I also listened to a great interview with an Orcadian poet based in Edinburgh who is in New Zealand for the Writers and Readers Festival. I loved the poetry Harry Josephine Giles recited, and also their fantastic little book Casual Games for City Walkers.  I especially like the idea of the game ‘Sandwich’ which bought to mind this guy I heard about, Ben, who, in a last ditch effort to take care of his health, he took up walking through his city, hoping to cover 2015 km in the year 2015. After not too many months he realised he could easily do more, and found there were so many more benefits to city walking than personal physical health ones. He started to notice hungry people on the streets and would distribute sandwiches. Walking softens the heart and builds community! That’s what I like about these walking games… Giles already knows the personal and political movement that walking through a city could be.

All the living things

Where has it come from, this conker?

How have I only noticed it now, with its

halo glow, on my carpet?

I find conkers in the washing machine

after a walk in the woods. Or on the university campus

where I wipe them on my trousers and turn them

around and around in my pocket–

an inconsequential secret as I talk

with acquaintances in the street.

But this Springtime conker by my shopping bag,

it’s a surprise. A real surprise.

And it’s sprouting.

How long has it been there, growing like that?


It has me thinking of all the living things in my home;

plants, yes, children, yes. But there’s also

the mold by our freezer, and the sourdough starter.

Potatoes. Spiders. Flies.

It has me remembering the Autumn I suspended

redbud pods around our dining room ceiling light;

a chandelier of wide, ribbony pods

swaying above our heads each time the back door opened.

A chandelier harbouring hundreds of seed beetles

that scratch scratched their way out above our heads one Spring evening.

That, too, was a real surprise.

But these unexpected things are really not so unexpected

–things must make their homes somewhere after all, and they must one day move.

And are we not dead if we do not move nor change?

So I consider the bread that has risen once more;

the mold that spreads further behind the freezer;

the plants multiplying themselves without assistance;

the children who have again put holes in their trouser knees.

And myself–still unfolding like a tendril or a beetle searching for light.

Three things: Snow food, Tending The Wild, and The Lieutenant





Is Spring here? I don’t know. I just know that last week Aberdeen was covered with enough snow that we were able to sledge across town (seriously) and everyone around me looked 10-days-of grey-skies glum, and that this week the sun was shining on my coat-less back and I noticed my rhubarb had punched its first leaf up through the soil. So exciting! The rhubarb crown was from a lovely friend who gave it before she left the country to move back to her homeland.  :^(  It will be nice to have a seasonal reminder of her family on our porridge and in our puddings. On on particularly snowy day, L. and I invented a delicious dessert: we cooked up the last of our frozen brambles, strained the juice (eating the fleshy seedy bits separately), added a little honey, and waited until it was cool before pouring it onto fresh snow. Yum!

I just saw this documentary about traditional environmental knowledge of the indigenous peoples of California. Highly recommended!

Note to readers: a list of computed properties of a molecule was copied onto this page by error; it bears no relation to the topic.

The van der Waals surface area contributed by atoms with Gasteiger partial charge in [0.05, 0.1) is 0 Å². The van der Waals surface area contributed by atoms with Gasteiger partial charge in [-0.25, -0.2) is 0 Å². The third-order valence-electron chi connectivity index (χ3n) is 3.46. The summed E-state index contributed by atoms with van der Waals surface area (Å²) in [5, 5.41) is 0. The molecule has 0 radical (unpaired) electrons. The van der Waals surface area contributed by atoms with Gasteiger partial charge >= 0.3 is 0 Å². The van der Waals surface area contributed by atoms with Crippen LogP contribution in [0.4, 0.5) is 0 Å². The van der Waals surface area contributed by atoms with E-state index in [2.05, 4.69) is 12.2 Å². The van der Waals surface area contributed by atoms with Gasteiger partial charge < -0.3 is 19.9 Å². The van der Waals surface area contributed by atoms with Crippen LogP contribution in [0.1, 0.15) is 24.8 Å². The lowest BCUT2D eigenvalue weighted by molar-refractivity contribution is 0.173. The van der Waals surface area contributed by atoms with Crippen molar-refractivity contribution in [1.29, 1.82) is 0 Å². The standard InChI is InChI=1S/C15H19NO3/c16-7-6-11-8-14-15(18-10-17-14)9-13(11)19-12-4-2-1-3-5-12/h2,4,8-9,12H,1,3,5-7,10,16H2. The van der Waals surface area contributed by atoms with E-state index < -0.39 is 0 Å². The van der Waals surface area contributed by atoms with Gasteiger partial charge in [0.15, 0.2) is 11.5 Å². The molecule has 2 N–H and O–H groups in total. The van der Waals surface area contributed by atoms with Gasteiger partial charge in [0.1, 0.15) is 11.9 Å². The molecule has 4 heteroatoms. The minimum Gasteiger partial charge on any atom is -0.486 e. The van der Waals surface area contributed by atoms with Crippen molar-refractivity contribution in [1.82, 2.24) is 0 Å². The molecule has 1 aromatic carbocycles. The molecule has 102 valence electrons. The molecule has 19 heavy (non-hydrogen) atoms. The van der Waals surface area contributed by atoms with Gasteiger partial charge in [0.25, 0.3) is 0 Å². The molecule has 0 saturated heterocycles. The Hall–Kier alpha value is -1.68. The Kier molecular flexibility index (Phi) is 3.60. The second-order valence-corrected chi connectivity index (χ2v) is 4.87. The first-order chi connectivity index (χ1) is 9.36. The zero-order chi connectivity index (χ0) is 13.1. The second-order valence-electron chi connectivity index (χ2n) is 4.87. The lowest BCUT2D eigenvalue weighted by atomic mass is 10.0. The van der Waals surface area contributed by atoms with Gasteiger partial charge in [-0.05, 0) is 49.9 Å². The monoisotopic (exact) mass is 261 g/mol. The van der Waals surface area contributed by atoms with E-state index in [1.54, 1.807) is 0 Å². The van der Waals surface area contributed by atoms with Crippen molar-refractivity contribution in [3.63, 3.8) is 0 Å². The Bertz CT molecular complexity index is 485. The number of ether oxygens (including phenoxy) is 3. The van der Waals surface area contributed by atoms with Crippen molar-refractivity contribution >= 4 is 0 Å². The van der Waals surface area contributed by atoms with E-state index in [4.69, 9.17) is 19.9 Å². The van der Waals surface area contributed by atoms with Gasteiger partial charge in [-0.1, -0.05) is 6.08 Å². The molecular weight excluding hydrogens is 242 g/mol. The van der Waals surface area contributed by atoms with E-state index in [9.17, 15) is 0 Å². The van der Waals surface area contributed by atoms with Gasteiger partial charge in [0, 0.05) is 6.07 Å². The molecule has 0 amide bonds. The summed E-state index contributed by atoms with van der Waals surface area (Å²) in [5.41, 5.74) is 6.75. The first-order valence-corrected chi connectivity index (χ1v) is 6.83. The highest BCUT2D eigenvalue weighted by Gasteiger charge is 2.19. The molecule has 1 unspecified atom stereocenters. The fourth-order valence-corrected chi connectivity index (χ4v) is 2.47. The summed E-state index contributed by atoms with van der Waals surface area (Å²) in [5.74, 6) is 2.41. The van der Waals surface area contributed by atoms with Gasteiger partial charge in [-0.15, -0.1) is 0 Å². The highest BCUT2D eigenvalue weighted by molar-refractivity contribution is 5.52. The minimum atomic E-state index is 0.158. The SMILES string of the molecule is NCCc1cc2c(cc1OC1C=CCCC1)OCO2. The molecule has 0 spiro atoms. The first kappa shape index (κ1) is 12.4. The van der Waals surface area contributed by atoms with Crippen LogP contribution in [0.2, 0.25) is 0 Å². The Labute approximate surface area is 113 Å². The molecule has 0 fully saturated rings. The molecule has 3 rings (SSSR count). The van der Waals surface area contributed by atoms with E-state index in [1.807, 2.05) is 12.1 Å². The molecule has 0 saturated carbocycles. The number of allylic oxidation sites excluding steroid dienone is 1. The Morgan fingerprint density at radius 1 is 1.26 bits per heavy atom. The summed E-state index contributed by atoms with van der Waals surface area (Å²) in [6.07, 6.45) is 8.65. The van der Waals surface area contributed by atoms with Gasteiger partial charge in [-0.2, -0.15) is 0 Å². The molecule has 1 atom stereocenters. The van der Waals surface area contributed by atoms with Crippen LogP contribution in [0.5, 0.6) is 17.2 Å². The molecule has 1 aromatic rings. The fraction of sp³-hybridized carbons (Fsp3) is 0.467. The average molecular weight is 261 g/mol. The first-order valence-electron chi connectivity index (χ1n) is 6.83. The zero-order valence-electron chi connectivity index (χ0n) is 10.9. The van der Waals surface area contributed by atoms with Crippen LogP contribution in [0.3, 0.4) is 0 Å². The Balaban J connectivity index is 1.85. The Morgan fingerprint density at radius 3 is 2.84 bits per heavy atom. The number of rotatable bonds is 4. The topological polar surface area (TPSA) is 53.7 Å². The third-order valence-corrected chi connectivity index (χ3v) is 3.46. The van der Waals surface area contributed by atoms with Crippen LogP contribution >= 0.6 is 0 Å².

I finished my first Kate Grenville novel–The Lieutenant–this morning. I’ve been meaning to read one of her books for years, and just found this one at my local community centre second-hand book shelf last week. I shall be reading more! I loved the subtle development of the main character through his (platonic) relationship with a young girl who teaches him her land’s indigenous language. At the end of his time in New South Wales, he looks back from the ship to where his friend, Tagaran, is standing, and the image of her starting to blur into the landscape has a beautiful symmetry with this observation of learning her language:

“What he had not learned from Latin or Greek he was learning from the people of New South Wales. It was this: you did not learn a language without entering into a relationship with the people who spoke it with you. His friendship with Tagaran was not a list of objects, or the words for things eaten or not eaten, thrown or not thrown. It was the slow constructing of the map of a relationship. […] Learning a language was not a matter of joining any two points with a line. It was a leap into the other. […] Until you could put yourself at some point beyond your own world, looking back at it, you would never see how everything worked together” 

Naming things

‘Fuck!’ he shouted when we were at the end of the dairy aisle,

pointing somewhere beyond the checkout counters and queues.

Again a definitive, high-pitched ‘fuck! Fuck!’ and

the gentleman beside me, choosing between alternative milk yoghurts, gave me a look–

a look I interpreted as an exasperated ‘ugh.

Parents these days… let their kids say anything. Mind you,

the language coming from the parents is no better’ look,

but was probably just a ‘I know what he is trying to say

and it isn’t that hard to understand

if you’re an attentive parent’ look.

I guess it’s possible he might have just had a face that looked like that,

one that wasn’t actually saying any of that.



It’s the pet food aisle we glide back through, always having forgotten

eggs or oats or some other staple.

He squawked, ‘do’! Do’!’ at a Labrador on tins

(at least, I think it was a Labrador,

but as I come to describe it to you now,

all I can describe is a creature that looked like a dog, any dog:

fur, droopy tongue, soft brown eyes

full of desire for affirmation),

and ‘ca! Ca!’ at a cat.

I’ve no idea what kind of cat.

There are kinds of cats, right? Oh yeah,

for example, the ones without tails: Manx.

It wasn’t a Manx.


My groceries chugged along the conveyor belt and, while he grasped

at names for vegetables and fruit, I replayed

in my head the conversation I had last week

with an acquaintance in which I said

things that were stupid

but so did she

and I hated myself every time I thought about it for five days after that.

Day eight today, and I hate myself less. Because when she said,

‘you should keep an eye on that. What if it gets worse?’ and

all I heard was ‘blah blah–stupid stupid–you’re a stupid person–

do you really trust your own stupid intuition?’, she didn’t know,

and she didn’t know that it was for herself that she worried.

And I didn’t know it at the time, but I do now,

and I did at the supermarket yesterday.

So I said it to myself at the checkout,

and grasped at names of thoughts and feelings,

thoughts and feelings as big as categories of ‘dog’ or ‘cat’.


‘Fuuuuuck!’ My son toddled

over to get inside one of those… what would you call them? Trucks.

You know, for toddlers. The ones that take a pound and are always by the checkouts.